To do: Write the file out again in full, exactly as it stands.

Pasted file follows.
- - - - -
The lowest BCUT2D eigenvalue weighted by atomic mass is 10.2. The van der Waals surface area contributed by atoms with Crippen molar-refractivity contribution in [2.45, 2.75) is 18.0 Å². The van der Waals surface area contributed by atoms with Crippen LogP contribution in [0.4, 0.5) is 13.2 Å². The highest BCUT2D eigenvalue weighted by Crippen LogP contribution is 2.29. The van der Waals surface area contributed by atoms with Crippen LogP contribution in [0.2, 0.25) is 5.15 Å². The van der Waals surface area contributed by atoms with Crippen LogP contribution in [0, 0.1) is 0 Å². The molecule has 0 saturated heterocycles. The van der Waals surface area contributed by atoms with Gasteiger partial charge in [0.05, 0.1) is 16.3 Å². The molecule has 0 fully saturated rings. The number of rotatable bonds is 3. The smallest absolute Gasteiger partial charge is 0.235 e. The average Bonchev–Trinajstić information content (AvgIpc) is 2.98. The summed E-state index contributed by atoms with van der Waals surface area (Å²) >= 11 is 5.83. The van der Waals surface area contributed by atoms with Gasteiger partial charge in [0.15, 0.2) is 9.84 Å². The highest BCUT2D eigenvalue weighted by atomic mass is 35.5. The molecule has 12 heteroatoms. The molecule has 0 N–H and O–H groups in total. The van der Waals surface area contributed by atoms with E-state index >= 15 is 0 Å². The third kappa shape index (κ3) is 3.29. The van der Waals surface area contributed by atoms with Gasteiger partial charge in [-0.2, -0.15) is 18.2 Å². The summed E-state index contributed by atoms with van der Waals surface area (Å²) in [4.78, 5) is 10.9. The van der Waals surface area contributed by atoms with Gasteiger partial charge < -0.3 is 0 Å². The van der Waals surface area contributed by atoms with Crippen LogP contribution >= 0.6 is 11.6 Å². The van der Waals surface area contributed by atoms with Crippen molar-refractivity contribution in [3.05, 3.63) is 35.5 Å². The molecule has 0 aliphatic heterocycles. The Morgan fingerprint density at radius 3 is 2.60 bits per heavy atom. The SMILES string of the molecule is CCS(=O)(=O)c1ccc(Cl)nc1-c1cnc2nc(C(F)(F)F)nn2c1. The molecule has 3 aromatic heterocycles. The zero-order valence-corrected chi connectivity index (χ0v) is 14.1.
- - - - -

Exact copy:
The lowest BCUT2D eigenvalue weighted by atomic mass is 10.2. The van der Waals surface area contributed by atoms with Crippen molar-refractivity contribution in [2.45, 2.75) is 18.0 Å². The van der Waals surface area contributed by atoms with Crippen LogP contribution in [0.4, 0.5) is 13.2 Å². The highest BCUT2D eigenvalue weighted by Crippen LogP contribution is 2.29. The van der Waals surface area contributed by atoms with Crippen LogP contribution in [0.2, 0.25) is 5.15 Å². The van der Waals surface area contributed by atoms with Crippen LogP contribution in [0, 0.1) is 0 Å². The molecule has 0 saturated heterocycles. The van der Waals surface area contributed by atoms with Gasteiger partial charge in [0.05, 0.1) is 16.3 Å². The molecule has 0 fully saturated rings. The number of rotatable bonds is 3. The smallest absolute Gasteiger partial charge is 0.235 e. The average Bonchev–Trinajstić information content (AvgIpc) is 2.98. The summed E-state index contributed by atoms with van der Waals surface area (Å²) >= 11 is 5.83. The van der Waals surface area contributed by atoms with Gasteiger partial charge in [0.15, 0.2) is 9.84 Å². The highest BCUT2D eigenvalue weighted by atomic mass is 35.5. The molecule has 12 heteroatoms. The molecule has 0 N–H and O–H groups in total. The van der Waals surface area contributed by atoms with E-state index >= 15 is 0 Å². The third kappa shape index (κ3) is 3.29. The van der Waals surface area contributed by atoms with Gasteiger partial charge in [-0.2, -0.15) is 18.2 Å². The summed E-state index contributed by atoms with van der Waals surface area (Å²) in [4.78, 5) is 10.9. The van der Waals surface area contributed by atoms with Gasteiger partial charge < -0.3 is 0 Å². The van der Waals surface area contributed by atoms with Crippen LogP contribution >= 0.6 is 11.6 Å². The van der Waals surface area contributed by atoms with Crippen molar-refractivity contribution in [3.05, 3.63) is 35.5 Å². The molecule has 0 aliphatic heterocycles. The Morgan fingerprint density at radius 3 is 2.60 bits per heavy atom. The SMILES string of the molecule is CCS(=O)(=O)c1ccc(Cl)nc1-c1cnc2nc(C(F)(F)F)nn2c1. The molecule has 3 aromatic heterocycles. The zero-order valence-corrected chi connectivity index (χ0v) is 14.1.